Thursday, April 28, 2016

The Terrorist Agenda of Islamist Jihad

"There will be no let-up in the operation."
"There are ongoing operations as we speak. Our troops are still on the ground. Jolo is surrounded by the sea, with many trees, bushes and forested areas. There are pockets in the jungle where civilians live. One of the big reasons that we cannot get right information from those people is because they are their relatives. Abu Sayyaf has a lot of sympathizers there."
"As a young lieutenant and captain, I experienced running around after bandits like Abu Sayyaf in central Mindanao. We could never get information from locals on the ground. The other problem we have right now is that because of information technology they can easily communicate with each other, using cellphones and VHF radios."
"We are saddened by the fact that we have been unable to achieve our objective of saving his life [abducted Canadian John Ridsdel]. We had intended to. Their safety [the other three captives of Abu Sayyaf] is the concern in our planning and execution of operations."
Lt. Col. Noel Detoyato, Mindanao province armed forces chief spokesman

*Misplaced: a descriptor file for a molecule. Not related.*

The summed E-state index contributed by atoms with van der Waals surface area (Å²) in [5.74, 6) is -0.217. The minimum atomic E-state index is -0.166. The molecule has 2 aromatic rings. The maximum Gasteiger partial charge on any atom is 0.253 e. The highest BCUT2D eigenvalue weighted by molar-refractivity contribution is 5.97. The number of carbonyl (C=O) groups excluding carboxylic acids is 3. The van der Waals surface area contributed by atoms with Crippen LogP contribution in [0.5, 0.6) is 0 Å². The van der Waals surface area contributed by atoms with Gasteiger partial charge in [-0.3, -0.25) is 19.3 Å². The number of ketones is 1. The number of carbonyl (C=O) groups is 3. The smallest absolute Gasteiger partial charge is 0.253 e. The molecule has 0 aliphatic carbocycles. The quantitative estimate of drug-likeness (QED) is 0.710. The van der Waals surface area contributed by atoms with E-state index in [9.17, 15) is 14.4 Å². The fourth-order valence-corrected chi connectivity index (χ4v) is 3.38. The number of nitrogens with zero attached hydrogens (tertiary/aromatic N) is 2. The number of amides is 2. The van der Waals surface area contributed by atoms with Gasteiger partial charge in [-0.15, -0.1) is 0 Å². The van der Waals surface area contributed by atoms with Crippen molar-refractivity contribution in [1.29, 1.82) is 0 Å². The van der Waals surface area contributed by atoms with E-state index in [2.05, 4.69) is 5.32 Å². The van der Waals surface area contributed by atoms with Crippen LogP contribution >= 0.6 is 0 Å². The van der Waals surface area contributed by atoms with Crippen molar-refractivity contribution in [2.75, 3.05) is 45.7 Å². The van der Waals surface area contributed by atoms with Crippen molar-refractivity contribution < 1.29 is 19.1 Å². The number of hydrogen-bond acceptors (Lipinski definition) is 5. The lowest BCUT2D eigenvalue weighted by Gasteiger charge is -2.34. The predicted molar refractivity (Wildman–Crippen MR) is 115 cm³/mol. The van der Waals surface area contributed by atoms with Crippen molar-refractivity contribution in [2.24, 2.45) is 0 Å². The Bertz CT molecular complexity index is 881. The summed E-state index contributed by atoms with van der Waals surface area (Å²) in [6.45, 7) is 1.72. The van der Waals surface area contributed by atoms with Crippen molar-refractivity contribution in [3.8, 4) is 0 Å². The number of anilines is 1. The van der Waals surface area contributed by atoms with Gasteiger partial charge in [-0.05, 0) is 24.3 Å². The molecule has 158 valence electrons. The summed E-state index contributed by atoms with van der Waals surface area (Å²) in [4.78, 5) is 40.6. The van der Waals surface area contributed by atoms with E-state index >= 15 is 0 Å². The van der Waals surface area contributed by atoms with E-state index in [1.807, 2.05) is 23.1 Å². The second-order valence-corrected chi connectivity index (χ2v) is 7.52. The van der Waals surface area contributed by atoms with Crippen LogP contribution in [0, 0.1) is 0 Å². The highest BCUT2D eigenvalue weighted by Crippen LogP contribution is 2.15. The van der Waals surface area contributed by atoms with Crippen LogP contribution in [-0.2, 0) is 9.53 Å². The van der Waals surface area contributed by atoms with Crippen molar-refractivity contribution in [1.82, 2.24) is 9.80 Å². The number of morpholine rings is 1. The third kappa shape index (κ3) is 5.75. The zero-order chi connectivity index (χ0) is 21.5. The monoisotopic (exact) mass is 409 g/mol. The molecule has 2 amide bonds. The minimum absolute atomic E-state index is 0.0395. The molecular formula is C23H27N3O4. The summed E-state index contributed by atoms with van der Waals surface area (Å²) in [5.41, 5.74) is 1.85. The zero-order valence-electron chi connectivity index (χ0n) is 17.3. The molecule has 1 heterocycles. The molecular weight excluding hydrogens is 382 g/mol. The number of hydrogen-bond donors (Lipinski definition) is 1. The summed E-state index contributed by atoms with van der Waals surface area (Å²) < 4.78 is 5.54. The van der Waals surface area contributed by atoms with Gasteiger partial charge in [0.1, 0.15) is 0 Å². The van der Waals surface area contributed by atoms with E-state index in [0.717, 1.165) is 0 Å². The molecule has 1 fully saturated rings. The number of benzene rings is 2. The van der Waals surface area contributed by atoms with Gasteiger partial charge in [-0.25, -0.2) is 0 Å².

"The situation for civilians there will deteriorate for a while and there will be some internally displaced people. We will provide them with some psychological support and some temporary tents. But most will go to their relatives or sleep on the ground with blankets that they will be given."
"People have been trying to reach us for help but we have not yet been allowed in there."
"Many people are given money after a kidnapping. Besides that, there is a lot of resentment of the government when they are being shelled and used as human shields. So, it is a difficult situation."
Dick Gordon, chairman, Philippine Red Cross
The RCMP are investigating the beheading of Canadian John Ridsdel (middle), shown here in a still image from a Abu Sayyaf hostage video. Canadian Robert Hall, left, remains in captivity with Norwegian Kjartan Sekkingstad right.
The RCMP are investigating the beheading of Canadian John Ridsdel (middle), shown here in a still image from a Abu Sayyaf hostage video. Canadian Robert Hall, left, remains in captivity with Norwegian Kjartan Sekkingstad right. (Site Intelligence Group/YouTube)

Canadian John Ridsdel was among four hostages abducted in September from an isolated marina and taken to Jolo Island, a stronghold of the Abu Sayyaf jihadist group in the Philippines. The kidnappings were meant for one purpose only; to extort money from governments to secure the release of their nationals. American and British prisoners of such groups know that their government will not pay ransom to secure their lives.